What Can I Do with a Health Services Management Degree?
Health services managers supervise, coordinate, direct or design the delivery of healthcare. Graduates of degree programs in health services management typically work in medical and surgical hospitals, but may begin as department or program managers in other healthcare facilities. Read on for more information about jobs for health services management degree holders.
Health Services Management Degrees
A bachelor's degree is the most common requirement for health services management careers, according to the U.S. Bureau of Labor Statistics (BLS). These degrees can go under a few different titles, such as Bachelor of Science in Health Care Management, Bachelor of Health Service Management or even Bachelor of Business Administration in Healthcare Management. No matter the title, these degree programs should provide students with an understanding of both management principles and the organization of healthcare facilities. Individuals who want to obtain upper-level management or hospital director positions may want to also complete a master's degree in health services management.
Important Facts About Health Services Management Careers
|Average Salary (2018)||$113,730 (Medical and Health Services Manager)|
|Job Outlook (2016-2026)||20% (Medical and Health Services Manager)|
|Licensure||Required for nursing care facility administrator|
|Certification||Optional but beneficial|
Source: U.S. Bureau of Labor Statistics
What is Health Service Management (or Healthcare Service Management)?
Health service management is an industry involving the administration, coordination and planning of financial and business strategies in the healthcare industry. Such duties may be performed in clinics, hospitals, health insurance companies and other related care facilities. The job outlook for this field is a positive one, according to the U.S. Bureau of Labor Statistics - with a 20 percent growth expected from 2016 to 2026.
What Can I Do With a Health Service Management Degree?
Graduates of a health services management degree can pursue various roles under medical and health services management, including health information managers, nursing home administrators and clinical managers. Each role may have its own educational and training requirements prior to obtaining employment. For example, nursing home administrators need a license in all states, which generally requires a bachelor's degree, the completion of a state-approved training program, and a passing score on a national license exam. Other areas of health service management typically do not require licensure or certification.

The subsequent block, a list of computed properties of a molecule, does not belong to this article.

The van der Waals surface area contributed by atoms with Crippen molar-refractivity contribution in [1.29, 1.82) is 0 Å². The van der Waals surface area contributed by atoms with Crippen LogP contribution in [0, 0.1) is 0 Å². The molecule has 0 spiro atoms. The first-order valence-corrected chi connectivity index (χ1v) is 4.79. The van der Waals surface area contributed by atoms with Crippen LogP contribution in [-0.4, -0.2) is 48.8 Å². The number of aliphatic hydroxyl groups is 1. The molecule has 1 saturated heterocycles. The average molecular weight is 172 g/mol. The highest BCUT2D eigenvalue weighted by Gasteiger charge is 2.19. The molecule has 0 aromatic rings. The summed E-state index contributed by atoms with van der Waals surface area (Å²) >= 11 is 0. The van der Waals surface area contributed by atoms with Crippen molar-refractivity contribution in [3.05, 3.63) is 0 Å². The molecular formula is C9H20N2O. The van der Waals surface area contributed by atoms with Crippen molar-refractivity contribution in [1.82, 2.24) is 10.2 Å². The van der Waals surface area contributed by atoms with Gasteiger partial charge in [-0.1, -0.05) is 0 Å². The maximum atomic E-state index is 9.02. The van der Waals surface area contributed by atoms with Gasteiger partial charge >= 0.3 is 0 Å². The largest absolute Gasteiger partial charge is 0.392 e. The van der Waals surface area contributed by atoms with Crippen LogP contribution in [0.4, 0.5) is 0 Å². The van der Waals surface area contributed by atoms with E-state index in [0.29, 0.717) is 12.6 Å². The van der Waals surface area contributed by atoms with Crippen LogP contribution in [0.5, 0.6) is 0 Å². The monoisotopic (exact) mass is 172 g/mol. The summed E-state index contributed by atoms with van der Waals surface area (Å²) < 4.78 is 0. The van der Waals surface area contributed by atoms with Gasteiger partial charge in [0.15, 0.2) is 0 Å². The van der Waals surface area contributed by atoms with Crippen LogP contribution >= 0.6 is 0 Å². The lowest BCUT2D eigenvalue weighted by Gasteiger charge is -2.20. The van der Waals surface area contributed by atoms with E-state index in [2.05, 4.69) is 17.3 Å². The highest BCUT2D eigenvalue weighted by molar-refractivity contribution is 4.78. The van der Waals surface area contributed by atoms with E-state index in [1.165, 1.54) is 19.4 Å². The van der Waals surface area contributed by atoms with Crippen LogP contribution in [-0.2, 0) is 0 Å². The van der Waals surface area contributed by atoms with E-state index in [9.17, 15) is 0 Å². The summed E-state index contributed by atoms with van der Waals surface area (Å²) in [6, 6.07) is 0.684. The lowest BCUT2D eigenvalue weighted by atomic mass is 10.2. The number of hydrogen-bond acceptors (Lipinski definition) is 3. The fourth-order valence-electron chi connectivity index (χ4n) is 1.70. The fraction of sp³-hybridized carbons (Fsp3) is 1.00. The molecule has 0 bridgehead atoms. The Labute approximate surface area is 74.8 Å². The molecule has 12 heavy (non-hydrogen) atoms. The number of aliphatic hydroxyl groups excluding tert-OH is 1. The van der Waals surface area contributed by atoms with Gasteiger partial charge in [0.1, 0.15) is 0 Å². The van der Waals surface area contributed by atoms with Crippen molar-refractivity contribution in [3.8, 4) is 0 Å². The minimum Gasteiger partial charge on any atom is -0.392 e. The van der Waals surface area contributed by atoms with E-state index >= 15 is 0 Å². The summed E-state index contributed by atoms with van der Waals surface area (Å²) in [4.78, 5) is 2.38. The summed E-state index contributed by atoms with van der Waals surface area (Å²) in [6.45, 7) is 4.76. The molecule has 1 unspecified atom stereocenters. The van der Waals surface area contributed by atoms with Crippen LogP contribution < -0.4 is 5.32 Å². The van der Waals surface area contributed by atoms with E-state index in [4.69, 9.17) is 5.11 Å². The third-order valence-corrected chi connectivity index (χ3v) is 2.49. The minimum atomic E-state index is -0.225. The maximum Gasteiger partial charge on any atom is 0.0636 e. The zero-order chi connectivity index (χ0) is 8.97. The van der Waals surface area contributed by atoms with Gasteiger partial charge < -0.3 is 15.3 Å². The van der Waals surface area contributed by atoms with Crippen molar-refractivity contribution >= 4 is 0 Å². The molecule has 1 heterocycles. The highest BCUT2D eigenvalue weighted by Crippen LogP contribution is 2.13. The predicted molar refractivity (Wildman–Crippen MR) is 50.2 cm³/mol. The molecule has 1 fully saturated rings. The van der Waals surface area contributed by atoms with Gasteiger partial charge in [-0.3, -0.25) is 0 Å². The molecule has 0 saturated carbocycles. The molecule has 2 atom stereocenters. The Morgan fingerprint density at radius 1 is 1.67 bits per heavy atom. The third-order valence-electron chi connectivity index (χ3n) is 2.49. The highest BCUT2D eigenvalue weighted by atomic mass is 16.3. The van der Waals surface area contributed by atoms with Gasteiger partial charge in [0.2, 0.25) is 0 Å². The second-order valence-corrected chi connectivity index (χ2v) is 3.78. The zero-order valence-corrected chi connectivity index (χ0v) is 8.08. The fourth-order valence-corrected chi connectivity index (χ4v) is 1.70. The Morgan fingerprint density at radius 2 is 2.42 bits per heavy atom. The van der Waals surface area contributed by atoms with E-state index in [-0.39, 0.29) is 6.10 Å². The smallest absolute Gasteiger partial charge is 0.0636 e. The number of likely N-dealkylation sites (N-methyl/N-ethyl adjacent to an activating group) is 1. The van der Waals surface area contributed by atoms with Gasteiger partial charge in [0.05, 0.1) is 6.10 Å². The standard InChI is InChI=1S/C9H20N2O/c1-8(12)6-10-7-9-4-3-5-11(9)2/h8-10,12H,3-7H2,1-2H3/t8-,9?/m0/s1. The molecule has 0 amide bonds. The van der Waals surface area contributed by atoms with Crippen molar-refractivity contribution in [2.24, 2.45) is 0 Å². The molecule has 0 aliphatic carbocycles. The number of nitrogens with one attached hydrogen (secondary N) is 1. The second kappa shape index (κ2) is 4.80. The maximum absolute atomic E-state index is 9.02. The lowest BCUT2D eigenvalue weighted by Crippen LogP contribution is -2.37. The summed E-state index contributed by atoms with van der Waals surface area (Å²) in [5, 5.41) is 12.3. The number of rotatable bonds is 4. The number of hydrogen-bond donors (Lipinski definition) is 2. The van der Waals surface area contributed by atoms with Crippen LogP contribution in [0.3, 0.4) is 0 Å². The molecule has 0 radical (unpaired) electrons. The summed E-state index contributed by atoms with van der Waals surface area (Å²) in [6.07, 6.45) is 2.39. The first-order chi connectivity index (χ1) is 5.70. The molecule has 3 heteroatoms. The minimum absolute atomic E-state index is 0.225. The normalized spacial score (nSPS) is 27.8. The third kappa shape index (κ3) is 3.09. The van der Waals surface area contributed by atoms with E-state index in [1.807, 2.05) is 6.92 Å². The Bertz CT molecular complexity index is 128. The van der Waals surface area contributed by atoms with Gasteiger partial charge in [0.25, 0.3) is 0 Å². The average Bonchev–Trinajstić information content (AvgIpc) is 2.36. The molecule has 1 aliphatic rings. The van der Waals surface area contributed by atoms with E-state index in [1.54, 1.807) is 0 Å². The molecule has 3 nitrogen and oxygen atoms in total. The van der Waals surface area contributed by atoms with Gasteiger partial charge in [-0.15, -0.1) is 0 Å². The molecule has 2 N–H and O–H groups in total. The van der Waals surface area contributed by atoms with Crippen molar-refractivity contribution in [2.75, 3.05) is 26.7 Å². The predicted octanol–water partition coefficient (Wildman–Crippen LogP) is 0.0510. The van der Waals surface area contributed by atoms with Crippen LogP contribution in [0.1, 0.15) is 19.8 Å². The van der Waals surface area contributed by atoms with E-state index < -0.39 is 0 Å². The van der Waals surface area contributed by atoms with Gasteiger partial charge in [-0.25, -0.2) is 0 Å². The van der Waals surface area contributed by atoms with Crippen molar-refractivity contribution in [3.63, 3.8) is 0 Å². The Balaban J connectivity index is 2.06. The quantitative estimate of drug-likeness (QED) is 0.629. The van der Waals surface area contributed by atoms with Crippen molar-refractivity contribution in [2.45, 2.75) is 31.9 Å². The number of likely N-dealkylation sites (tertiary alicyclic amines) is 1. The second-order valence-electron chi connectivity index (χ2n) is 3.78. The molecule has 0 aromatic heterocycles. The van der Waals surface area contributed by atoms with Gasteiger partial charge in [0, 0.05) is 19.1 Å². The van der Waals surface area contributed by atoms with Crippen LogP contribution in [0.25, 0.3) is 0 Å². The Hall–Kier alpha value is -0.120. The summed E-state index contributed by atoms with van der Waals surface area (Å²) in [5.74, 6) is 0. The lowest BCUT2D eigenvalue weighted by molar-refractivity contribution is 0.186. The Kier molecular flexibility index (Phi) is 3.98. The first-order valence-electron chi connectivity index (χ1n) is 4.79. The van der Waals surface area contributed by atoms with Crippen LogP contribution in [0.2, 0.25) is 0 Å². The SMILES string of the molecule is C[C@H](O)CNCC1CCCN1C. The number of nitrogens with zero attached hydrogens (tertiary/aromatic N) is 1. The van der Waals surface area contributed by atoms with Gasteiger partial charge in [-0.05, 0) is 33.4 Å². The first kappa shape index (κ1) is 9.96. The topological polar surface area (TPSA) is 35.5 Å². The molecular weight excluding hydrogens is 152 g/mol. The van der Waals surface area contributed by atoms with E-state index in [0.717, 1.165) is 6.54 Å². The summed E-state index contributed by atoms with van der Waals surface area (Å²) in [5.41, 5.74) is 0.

What Do Medical and Health Services Managers Do?
As a medical and health services manager, you will work closely with healthcare professionals (such as physicians, surgeons, nurses and technicians) to plan, coordinate and direct the medical and health service activities of the facility. You may manage an entire facility or a specific department or practice. Common duties will include preparing and managing financial budgets, maintaining records of facility services, creating work schedules and training new staff members.
Health Services Management Salary
Salary rates vary depending on the industry in which health services managers work. According to the 2018 data from the U.S. Bureau of Labor Statistics, the top paying industry is the pharmaceutical and medicine manufacturing, with an annual mean wage of $221,290. This is followed by the navigational, measuring, electromedical and control instruments manufacturing industry (with an annual average salary of $176,740) and the scientific research and development services industry (paying an average salary of $166,960).
The average annual salary all medical and health service managers is $113,730, with most earning between $58,680 and $182,600 (as of May 2018).